From gruesome mudslinging to partisan chain-rattling, Congress can often feel as spooky as Halloween. It’s time for more treats and fewer tricks, and thankfully, the Modernization Committee is working to do just that. As one of the few truly bipartisan committees in Congress with an equal mix of Democrats and Republicans, the work—not to mention comradery (have you checked out its uncharacteristically pleasant hearings?!)—of the Modernization Committee indicates a light at the end of the dark, gridlocked tunnel that leads to our current legislative graveyard.
Since its creation in January, the committee has passed over two dozen recommendations aimed at revitalizing the institution to make it work better for the American people. Here’s how the Modernization Committee is making Congress sweeter:
1. Improving Congress’s Effectiveness, Efficiency, and Transparency
Among the committee’s recommendations is to establish a standardized system and format for drafting, viewing, publishing legislation, and providing for real-time comparison to current law. These recommendations are a win-win for both Congress and the American people. They would benefit members by making proposed changes and their ramifications more easily and quickly identified, and the public can better understand congressional proposals in a more accessible way. The measures would add a level of transparency by allowing the public to search committee votes, making it easier for Americans to engage with legislation affecting their day-to-day lives.
2. Making the House More Accessible to All Americans
The committee has recommended improving access to congressional websites for those with disabilities and requiring that broadcasts of House proceedings are provided with closed caption service. Additionally, the committee has called for a required review of the Capitol complex to assess accessibility challenges for constituents with disabilities. These recommendations would quite literally ensure access to the Legislative Branch to all Americans.
3. Making Congress More Responsive by Modernizing and Revitalizing Technology
While the perception might be that Congress has the latest, most advanced technology available to it, that is far from reality. Outdated technology has made it difficult and more time consuming for members of Congress to do their work. For the public, it makes it harder to understand and access what is happening. The committee’s recommendations urge efforts to improve technologies and IT services in the House, enabling members to better do their jobs while also improving constituent engagement.
The committee has also called for improving science and technology capabilities for the Legislative Branch. This includes reviving and restructuring the Office of Technology Assessment (OTA). As science, technology, and data capabilities evolve, Congress must be able to rapidly receive timely, high-quality, non-partisan information in order to guide its policy decisions. Since the defunding of the OTA over two decades ago, Congress has increasingly lacked the necessary understanding and resources to address critical technological issues that will shape our nation’s future. A modernized OTA would give Congress a better grounding on key issues in order to make informed decisions on these critical issues.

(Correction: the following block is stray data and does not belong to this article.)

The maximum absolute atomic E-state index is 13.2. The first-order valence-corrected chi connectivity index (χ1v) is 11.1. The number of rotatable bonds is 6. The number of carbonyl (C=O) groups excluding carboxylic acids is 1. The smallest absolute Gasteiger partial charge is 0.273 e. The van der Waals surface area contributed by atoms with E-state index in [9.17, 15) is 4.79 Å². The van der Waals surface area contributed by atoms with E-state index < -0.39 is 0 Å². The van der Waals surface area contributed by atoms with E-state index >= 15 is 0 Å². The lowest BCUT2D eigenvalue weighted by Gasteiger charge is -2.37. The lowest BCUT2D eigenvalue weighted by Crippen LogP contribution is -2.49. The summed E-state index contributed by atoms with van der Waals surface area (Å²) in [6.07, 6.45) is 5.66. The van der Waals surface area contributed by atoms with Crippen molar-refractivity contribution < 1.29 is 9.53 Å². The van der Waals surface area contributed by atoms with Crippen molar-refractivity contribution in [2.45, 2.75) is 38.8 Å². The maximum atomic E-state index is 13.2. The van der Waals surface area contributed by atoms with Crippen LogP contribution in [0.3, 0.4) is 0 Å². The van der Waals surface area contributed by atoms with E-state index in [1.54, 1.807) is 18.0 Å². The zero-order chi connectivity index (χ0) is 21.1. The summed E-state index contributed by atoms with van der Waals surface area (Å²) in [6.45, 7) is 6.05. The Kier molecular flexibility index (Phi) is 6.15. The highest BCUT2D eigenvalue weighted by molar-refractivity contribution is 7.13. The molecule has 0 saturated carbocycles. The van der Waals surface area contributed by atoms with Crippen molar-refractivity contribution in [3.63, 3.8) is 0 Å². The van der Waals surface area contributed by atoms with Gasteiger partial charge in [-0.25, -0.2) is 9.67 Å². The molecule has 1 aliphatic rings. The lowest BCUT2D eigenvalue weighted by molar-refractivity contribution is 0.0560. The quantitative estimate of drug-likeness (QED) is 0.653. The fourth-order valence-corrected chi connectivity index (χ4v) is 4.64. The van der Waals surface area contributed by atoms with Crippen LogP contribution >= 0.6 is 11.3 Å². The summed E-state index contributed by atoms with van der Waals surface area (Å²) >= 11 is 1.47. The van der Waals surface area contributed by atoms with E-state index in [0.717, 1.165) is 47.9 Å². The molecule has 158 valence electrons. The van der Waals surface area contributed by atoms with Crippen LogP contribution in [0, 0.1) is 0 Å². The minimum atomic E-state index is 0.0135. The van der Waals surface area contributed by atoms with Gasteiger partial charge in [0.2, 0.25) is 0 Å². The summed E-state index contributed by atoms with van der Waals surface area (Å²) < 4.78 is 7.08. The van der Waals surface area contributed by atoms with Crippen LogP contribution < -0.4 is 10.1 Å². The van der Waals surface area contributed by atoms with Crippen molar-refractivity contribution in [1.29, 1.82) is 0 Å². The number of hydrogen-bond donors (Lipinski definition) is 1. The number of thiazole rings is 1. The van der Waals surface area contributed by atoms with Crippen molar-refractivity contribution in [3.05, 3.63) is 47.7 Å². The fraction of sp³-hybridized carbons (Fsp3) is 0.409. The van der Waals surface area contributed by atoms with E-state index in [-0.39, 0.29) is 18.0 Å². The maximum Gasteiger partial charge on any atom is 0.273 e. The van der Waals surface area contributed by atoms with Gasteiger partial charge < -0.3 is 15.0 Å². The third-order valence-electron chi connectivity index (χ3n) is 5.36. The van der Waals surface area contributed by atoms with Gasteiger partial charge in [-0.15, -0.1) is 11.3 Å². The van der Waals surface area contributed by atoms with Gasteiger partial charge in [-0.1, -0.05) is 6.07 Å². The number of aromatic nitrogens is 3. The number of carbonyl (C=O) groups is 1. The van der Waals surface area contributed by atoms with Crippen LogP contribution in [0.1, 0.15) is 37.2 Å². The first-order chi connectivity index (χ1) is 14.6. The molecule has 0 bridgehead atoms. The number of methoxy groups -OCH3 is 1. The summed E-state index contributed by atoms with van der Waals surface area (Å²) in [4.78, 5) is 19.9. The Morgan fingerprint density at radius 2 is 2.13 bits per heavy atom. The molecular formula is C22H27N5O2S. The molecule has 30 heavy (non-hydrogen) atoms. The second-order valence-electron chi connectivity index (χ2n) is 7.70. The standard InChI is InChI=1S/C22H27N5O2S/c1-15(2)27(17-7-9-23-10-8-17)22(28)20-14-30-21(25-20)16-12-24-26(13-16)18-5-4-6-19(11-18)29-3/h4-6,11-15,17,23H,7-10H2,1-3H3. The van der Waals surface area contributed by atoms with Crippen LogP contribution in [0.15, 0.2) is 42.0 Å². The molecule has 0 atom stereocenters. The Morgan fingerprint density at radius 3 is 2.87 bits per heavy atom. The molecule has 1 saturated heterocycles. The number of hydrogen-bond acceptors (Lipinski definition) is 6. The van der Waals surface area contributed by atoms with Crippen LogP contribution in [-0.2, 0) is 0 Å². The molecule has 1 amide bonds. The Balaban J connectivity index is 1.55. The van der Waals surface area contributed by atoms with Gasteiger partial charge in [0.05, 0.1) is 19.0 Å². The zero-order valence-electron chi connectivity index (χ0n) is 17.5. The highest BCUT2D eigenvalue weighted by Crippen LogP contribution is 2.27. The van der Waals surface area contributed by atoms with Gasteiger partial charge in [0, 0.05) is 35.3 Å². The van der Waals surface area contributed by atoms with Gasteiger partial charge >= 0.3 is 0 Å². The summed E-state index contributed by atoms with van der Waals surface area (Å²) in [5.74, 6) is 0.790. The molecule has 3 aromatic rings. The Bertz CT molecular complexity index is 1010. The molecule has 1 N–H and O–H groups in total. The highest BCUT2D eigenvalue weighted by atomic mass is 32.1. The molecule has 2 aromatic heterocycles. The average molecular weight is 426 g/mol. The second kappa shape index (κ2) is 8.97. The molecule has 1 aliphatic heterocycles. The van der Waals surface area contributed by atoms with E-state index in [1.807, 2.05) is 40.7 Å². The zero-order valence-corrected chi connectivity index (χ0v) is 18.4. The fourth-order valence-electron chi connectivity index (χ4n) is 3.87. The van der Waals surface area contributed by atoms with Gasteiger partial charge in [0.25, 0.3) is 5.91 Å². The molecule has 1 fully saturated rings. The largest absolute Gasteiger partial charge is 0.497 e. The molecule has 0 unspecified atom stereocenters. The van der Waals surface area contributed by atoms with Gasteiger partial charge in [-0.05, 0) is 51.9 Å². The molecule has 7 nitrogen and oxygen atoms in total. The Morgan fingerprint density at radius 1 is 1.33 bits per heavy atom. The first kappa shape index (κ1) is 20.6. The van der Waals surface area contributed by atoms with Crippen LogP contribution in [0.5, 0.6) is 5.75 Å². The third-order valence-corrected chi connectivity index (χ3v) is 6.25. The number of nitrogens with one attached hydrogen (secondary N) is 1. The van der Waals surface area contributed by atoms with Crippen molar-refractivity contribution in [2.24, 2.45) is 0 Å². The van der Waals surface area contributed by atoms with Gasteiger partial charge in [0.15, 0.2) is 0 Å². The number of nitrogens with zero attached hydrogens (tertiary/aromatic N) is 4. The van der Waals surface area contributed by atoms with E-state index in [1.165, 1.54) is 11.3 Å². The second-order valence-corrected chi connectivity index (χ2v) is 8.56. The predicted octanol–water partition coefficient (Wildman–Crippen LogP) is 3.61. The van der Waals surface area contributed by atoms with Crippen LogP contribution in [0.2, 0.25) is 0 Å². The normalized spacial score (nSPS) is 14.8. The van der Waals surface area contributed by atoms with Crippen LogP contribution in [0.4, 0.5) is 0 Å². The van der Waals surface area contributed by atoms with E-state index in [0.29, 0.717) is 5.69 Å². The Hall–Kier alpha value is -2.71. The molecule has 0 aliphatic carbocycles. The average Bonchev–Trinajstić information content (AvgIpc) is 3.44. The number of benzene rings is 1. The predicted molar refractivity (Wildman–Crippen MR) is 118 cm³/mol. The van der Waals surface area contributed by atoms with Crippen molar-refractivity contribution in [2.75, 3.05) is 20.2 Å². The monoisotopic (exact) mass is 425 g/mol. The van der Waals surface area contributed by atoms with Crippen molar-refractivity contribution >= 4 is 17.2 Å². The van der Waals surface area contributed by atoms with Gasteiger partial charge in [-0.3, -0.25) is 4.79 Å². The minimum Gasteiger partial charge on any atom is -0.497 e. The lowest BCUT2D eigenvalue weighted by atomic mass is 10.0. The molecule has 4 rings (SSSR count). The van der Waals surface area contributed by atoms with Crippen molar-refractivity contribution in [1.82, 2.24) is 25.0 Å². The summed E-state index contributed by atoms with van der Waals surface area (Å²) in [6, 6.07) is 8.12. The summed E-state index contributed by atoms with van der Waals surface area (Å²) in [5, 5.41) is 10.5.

4. Promoting Civility and Bipartisanship through a Revitalized New Member Onboarding Process
New members of Congress present a unique opportunity to buck the status quo of partisan gridlock in Congress, but their initial orientations fall along party lines making it difficult for these new faces to form critical bonds and build trust across the aisle when they first enter Congress. To boost bipartisanship and promote civility, the committee has called for a revitalized new member orientation. These crucial relationships would enable Congress to accomplish more work for the American people.
5. Streamlining and Reorganizing House Human Resources
While members of Congress are our voices in government, congressional staff are the boots on the ground key to keeping our government running. But long hours, demanding and stressful work, and low salary often lead to a high turnover rate on Capitol Hill. With a steady stream of staff leaving Congress, there is a real loss of institutional knowledge and experience. For the American people, this results in a slower legislative process, meaning less gets done on our behalf. The Modernization Committee is addressing these challenges by creating a comprehensive human resource hub for staff. It has also called for a regular survey of staff on improving pay and benefits.
Americans want a Congress That Works. The Modernization Committee is working—and these recommendations represent significant progress toward ending the trickery and spookiness of Congress and creating a sweeter institution that does, in fact, work on behalf of the American people. We’re getting closer to a Congress That Works; to get there, other House committees and the leadership of both parties must act on implementing these critical reforms.